From start to finish, this is a truly excellent lesson plan addressing the epidemic of diet-related disease in the United States. Learners begin with a reading excerpt of detailed information on trends in the American diet and the variety of influences that affect food choice. Instructors are then well supported in a presentation that includes major talking points, discussion prompts, illustrative and descriptive graphics, and important facts. Finally, the lesson is concluded with an engaging activity where class members will get up from their seats to state which influence they believe has the greatest effect on what we eat.
How has Magic Johnson managed to stay so healthy, despite being HIV-positive for over 20 years? If you have ever taught about HIV and AIDS, you have most likely been asked such a question. By examining a case study and role-playing as different interested parties, your upper-level biologists will examine various sides in a fascinating example of a successful treatment of HIV.
"Everyone is entitled to their own opinions... but they're not entitled to their own facts." Michael Specter, a well-respected science and technology journalist, speaks eloquently about modern attitudes toward science and progress and the dangers that result in holding to unfounded beliefs or rhetoric over scientific evidence. From false claims about autism being linked to measles vaccines to the public outcry against genetically modified foods, Specter brings a message of hope through the process of science, as long as people are willing to accept the proof.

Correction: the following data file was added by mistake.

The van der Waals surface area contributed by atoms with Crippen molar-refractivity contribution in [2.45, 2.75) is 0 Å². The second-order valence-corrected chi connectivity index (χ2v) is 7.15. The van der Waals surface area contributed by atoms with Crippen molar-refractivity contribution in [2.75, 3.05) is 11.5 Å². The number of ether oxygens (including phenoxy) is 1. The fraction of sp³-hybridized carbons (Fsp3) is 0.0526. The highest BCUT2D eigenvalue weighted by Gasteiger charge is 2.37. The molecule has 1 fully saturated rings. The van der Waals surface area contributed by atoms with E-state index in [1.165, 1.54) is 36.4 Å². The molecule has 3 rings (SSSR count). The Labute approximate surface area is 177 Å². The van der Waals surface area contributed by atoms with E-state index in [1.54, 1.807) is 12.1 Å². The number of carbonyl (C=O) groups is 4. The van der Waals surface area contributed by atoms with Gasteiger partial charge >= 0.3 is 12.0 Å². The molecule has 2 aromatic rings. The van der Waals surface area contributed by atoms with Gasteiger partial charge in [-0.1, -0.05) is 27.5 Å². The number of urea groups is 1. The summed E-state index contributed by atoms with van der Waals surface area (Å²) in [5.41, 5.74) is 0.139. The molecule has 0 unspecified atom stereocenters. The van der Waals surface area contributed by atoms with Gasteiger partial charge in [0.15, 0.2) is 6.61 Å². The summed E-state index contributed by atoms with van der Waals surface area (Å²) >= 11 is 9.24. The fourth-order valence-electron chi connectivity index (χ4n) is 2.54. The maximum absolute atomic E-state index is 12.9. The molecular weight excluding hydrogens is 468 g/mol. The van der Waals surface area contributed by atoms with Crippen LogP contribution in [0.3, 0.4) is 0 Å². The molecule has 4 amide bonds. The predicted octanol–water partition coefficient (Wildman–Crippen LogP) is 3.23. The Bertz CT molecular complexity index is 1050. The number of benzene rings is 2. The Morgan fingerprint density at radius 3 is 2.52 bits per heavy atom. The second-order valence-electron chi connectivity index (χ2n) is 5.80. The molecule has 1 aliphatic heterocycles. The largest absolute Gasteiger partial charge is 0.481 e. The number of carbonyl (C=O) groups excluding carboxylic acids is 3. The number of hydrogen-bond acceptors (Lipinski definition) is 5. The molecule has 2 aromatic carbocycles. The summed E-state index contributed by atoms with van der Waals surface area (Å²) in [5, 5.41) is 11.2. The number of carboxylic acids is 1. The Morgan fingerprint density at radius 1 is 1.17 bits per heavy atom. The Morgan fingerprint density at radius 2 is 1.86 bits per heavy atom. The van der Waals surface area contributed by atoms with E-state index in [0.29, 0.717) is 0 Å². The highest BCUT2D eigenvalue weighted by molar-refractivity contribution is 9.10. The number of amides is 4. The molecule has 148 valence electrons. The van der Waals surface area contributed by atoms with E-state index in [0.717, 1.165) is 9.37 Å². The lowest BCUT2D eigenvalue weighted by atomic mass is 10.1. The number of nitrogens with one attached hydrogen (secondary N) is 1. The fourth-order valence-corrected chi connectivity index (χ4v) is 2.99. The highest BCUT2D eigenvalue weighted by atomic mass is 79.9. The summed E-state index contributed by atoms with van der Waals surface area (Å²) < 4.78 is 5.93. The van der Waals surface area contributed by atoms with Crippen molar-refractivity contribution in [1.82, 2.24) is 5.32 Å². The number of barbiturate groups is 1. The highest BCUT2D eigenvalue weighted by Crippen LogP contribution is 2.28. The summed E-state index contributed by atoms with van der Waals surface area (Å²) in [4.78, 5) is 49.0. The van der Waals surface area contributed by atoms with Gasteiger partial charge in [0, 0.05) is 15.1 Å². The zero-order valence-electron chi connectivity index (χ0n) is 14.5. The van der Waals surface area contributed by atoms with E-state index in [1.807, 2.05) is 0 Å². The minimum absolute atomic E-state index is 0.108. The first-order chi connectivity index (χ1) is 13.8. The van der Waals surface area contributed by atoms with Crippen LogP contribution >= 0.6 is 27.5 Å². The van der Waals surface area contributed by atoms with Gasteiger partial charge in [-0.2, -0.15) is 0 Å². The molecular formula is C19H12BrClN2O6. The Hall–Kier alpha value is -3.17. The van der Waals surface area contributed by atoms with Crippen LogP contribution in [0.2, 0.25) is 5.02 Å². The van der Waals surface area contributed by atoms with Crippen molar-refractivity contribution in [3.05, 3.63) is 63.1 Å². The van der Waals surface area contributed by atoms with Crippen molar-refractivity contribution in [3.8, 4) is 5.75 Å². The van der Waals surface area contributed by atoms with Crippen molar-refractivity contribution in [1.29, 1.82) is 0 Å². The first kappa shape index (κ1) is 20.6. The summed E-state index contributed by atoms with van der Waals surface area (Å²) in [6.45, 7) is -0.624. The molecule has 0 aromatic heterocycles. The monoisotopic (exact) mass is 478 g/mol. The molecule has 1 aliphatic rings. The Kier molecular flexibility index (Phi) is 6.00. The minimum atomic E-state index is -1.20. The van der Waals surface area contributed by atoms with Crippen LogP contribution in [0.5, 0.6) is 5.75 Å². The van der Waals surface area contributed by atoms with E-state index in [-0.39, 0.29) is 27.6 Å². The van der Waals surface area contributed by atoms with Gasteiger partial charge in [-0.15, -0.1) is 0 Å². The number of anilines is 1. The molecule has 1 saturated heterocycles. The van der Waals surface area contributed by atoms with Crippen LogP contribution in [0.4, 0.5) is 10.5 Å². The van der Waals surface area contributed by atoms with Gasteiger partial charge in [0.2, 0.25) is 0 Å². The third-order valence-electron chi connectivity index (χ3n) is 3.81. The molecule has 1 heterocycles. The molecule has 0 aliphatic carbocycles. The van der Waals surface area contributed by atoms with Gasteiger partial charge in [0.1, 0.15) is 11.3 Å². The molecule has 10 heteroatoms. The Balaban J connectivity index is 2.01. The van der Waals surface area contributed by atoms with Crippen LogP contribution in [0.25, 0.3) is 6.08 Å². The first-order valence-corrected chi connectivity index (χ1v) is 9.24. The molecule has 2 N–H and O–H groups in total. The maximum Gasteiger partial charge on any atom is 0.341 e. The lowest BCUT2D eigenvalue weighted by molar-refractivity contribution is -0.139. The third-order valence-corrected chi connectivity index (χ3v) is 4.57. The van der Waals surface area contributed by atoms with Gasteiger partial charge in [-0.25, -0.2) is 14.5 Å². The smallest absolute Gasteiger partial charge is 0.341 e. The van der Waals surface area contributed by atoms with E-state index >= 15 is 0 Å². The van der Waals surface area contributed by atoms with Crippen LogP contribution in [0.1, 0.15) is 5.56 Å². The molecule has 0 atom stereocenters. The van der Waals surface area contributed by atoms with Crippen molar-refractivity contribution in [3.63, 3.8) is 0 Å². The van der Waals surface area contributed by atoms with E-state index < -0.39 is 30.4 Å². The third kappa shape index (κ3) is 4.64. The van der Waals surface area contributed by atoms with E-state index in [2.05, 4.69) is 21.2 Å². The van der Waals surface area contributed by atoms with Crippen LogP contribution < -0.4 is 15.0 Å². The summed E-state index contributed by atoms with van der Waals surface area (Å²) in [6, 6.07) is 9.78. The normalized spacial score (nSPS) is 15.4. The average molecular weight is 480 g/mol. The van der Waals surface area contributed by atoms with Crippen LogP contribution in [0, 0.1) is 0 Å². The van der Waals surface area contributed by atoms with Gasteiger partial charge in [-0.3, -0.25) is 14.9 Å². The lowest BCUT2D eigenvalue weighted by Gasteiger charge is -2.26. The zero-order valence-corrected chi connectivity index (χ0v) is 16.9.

In the preceding instructional activity from the unit, beginning biologists discovered that microorganisms are everywhere, so the question follows, why are we not sick all of the time? Class members read and discuss an article in small groups about immunity. They do a little additional research online and use gathered information to complete an included crossword puzzle. The instructional activity can be used as part of the unit, or alone in a health curriculum as well.